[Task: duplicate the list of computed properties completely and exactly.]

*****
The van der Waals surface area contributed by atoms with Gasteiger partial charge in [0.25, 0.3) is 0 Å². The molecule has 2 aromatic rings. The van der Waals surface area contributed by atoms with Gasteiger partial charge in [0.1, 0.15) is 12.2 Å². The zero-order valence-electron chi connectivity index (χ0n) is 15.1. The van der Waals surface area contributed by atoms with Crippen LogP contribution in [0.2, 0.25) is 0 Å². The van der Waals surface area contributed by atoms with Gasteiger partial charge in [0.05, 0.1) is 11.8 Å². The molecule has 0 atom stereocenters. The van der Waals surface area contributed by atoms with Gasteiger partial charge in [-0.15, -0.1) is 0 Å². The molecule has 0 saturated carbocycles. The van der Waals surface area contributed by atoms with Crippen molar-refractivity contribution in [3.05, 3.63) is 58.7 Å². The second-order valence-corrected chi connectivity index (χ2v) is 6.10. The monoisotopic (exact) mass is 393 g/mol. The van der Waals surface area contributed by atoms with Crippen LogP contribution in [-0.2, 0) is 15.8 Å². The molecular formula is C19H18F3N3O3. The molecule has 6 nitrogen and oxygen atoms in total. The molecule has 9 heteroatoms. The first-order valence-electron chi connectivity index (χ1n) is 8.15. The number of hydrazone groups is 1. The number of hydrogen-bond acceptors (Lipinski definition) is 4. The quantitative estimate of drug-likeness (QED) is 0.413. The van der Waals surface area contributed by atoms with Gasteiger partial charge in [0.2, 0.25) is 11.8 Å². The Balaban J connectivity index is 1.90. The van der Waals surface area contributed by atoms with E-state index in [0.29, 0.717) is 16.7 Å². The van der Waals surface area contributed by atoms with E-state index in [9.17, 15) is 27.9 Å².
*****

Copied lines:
The van der Waals surface area contributed by atoms with Gasteiger partial charge in [0.25, 0.3) is 0 Å². The molecule has 2 aromatic rings. The van der Waals surface area contributed by atoms with Gasteiger partial charge in [0.1, 0.15) is 12.2 Å². The zero-order valence-electron chi connectivity index (χ0n) is 15.1. The van der Waals surface area contributed by atoms with Crippen LogP contribution in [0.2, 0.25) is 0 Å². The van der Waals surface area contributed by atoms with Gasteiger partial charge in [0.05, 0.1) is 11.8 Å². The molecule has 0 atom stereocenters. The van der Waals surface area contributed by atoms with Gasteiger partial charge in [-0.15, -0.1) is 0 Å². The molecule has 0 saturated carbocycles. The van der Waals surface area contributed by atoms with Crippen molar-refractivity contribution in [3.05, 3.63) is 58.7 Å². The second-order valence-corrected chi connectivity index (χ2v) is 6.10. The monoisotopic (exact) mass is 393 g/mol. The van der Waals surface area contributed by atoms with Crippen LogP contribution in [-0.2, 0) is 15.8 Å². The molecular formula is C19H18F3N3O3. The molecule has 6 nitrogen and oxygen atoms in total. The molecule has 9 heteroatoms. The first-order valence-electron chi connectivity index (χ1n) is 8.15. The number of hydrazone groups is 1. The number of hydrogen-bond acceptors (Lipinski definition) is 4. The quantitative estimate of drug-likeness (QED) is 0.413. The van der Waals surface area contributed by atoms with Gasteiger partial charge in [0.2, 0.25) is 11.8 Å². The Balaban J connectivity index is 1.90. The van der Waals surface area contributed by atoms with E-state index in [0.29, 0.717) is 16.7 Å². The van der Waals surface area contributed by atoms with E-state index in [9.17, 15) is 27.9 Å².